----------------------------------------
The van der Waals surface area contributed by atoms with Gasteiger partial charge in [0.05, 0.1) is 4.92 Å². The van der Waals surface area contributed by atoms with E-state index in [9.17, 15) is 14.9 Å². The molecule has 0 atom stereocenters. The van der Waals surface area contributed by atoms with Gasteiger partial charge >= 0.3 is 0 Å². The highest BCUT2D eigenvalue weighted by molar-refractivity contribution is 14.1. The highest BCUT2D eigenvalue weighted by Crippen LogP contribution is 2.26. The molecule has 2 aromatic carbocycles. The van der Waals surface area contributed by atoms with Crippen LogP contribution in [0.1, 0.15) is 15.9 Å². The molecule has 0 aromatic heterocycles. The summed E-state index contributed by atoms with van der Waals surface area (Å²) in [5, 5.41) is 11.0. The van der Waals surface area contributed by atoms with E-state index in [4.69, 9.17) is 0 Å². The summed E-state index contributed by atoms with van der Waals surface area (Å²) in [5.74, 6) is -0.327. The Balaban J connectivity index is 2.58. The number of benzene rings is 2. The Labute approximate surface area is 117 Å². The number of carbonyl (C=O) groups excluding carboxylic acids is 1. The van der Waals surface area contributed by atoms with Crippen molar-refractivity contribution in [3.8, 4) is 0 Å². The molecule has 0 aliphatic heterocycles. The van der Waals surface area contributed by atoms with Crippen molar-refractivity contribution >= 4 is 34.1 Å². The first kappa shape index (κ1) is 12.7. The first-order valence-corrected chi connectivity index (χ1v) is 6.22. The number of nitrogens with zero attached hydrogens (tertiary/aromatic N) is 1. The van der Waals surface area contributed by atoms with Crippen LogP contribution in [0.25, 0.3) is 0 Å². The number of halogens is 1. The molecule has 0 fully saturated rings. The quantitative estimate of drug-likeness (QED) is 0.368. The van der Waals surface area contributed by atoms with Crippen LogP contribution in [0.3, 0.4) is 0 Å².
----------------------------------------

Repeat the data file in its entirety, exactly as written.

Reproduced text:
The van der Waals surface area contributed by atoms with Gasteiger partial charge in [0.05, 0.1) is 4.92 Å². The van der Waals surface area contributed by atoms with E-state index in [9.17, 15) is 14.9 Å². The molecule has 0 atom stereocenters. The van der Waals surface area contributed by atoms with Gasteiger partial charge >= 0.3 is 0 Å². The highest BCUT2D eigenvalue weighted by molar-refractivity contribution is 14.1. The highest BCUT2D eigenvalue weighted by Crippen LogP contribution is 2.26. The molecule has 2 aromatic carbocycles. The van der Waals surface area contributed by atoms with Crippen LogP contribution in [0.1, 0.15) is 15.9 Å². The molecule has 0 aromatic heterocycles. The summed E-state index contributed by atoms with van der Waals surface area (Å²) in [5, 5.41) is 11.0. The van der Waals surface area contributed by atoms with E-state index in [4.69, 9.17) is 0 Å². The summed E-state index contributed by atoms with van der Waals surface area (Å²) in [5.74, 6) is -0.327. The Balaban J connectivity index is 2.58. The number of benzene rings is 2. The Labute approximate surface area is 117 Å². The number of carbonyl (C=O) groups excluding carboxylic acids is 1. The van der Waals surface area contributed by atoms with Crippen molar-refractivity contribution in [3.8, 4) is 0 Å². The molecule has 0 aliphatic heterocycles. The van der Waals surface area contributed by atoms with Crippen molar-refractivity contribution >= 4 is 34.1 Å². The first kappa shape index (κ1) is 12.7. The first-order valence-corrected chi connectivity index (χ1v) is 6.22. The number of nitrogens with zero attached hydrogens (tertiary/aromatic N) is 1. The van der Waals surface area contributed by atoms with Crippen LogP contribution in [0.25, 0.3) is 0 Å². The number of halogens is 1. The molecule has 0 fully saturated rings. The quantitative estimate of drug-likeness (QED) is 0.368. The van der Waals surface area contributed by atoms with Crippen LogP contribution in [0.3, 0.4) is 0 Å².